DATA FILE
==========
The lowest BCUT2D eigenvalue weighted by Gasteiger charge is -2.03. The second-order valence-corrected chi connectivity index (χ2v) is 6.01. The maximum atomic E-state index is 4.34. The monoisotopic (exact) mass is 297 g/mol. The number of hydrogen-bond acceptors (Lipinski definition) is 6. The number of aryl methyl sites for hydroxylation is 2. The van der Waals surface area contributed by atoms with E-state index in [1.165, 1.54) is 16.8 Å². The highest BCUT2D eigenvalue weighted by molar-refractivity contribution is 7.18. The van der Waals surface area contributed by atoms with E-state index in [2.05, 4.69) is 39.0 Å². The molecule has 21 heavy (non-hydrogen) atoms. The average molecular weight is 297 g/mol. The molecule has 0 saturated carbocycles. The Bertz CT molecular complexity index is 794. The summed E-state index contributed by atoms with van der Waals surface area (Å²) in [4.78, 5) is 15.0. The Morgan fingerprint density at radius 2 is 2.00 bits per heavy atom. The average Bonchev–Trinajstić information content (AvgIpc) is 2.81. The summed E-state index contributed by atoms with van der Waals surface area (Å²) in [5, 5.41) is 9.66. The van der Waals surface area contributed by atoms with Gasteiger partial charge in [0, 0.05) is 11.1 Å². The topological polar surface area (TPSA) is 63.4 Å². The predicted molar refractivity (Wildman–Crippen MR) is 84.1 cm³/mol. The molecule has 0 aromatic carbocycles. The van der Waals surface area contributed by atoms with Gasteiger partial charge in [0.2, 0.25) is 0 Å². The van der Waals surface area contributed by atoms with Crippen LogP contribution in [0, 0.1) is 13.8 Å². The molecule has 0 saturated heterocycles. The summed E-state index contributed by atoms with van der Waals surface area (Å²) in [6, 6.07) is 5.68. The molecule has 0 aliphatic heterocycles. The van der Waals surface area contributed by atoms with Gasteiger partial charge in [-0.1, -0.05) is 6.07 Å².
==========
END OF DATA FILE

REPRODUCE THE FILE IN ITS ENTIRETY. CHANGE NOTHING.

The lowest BCUT2D eigenvalue weighted by Gasteiger charge is -2.03. The second-order valence-corrected chi connectivity index (χ2v) is 6.01. The maximum atomic E-state index is 4.34. The monoisotopic (exact) mass is 297 g/mol. The number of hydrogen-bond acceptors (Lipinski definition) is 6. The number of aryl methyl sites for hydroxylation is 2. The van der Waals surface area contributed by atoms with E-state index in [1.165, 1.54) is 16.8 Å². The highest BCUT2D eigenvalue weighted by molar-refractivity contribution is 7.18. The van der Waals surface area contributed by atoms with E-state index in [2.05, 4.69) is 39.0 Å². The molecule has 21 heavy (non-hydrogen) atoms. The average molecular weight is 297 g/mol. The molecule has 0 saturated carbocycles. The Bertz CT molecular complexity index is 794. The summed E-state index contributed by atoms with van der Waals surface area (Å²) in [4.78, 5) is 15.0. The Morgan fingerprint density at radius 2 is 2.00 bits per heavy atom. The average Bonchev–Trinajstić information content (AvgIpc) is 2.81. The summed E-state index contributed by atoms with van der Waals surface area (Å²) in [5, 5.41) is 9.66. The van der Waals surface area contributed by atoms with Gasteiger partial charge in [0, 0.05) is 11.1 Å². The topological polar surface area (TPSA) is 63.4 Å². The predicted molar refractivity (Wildman–Crippen MR) is 84.1 cm³/mol. The molecule has 0 aromatic carbocycles. The van der Waals surface area contributed by atoms with Gasteiger partial charge in [0.2, 0.25) is 0 Å². The van der Waals surface area contributed by atoms with Crippen LogP contribution in [0, 0.1) is 13.8 Å². The molecule has 0 saturated heterocycles. The summed E-state index contributed by atoms with van der Waals surface area (Å²) in [6, 6.07) is 5.68. The molecule has 0 aliphatic heterocycles. The van der Waals surface area contributed by atoms with Gasteiger partial charge in [-0.1, -0.05) is 6.07 Å².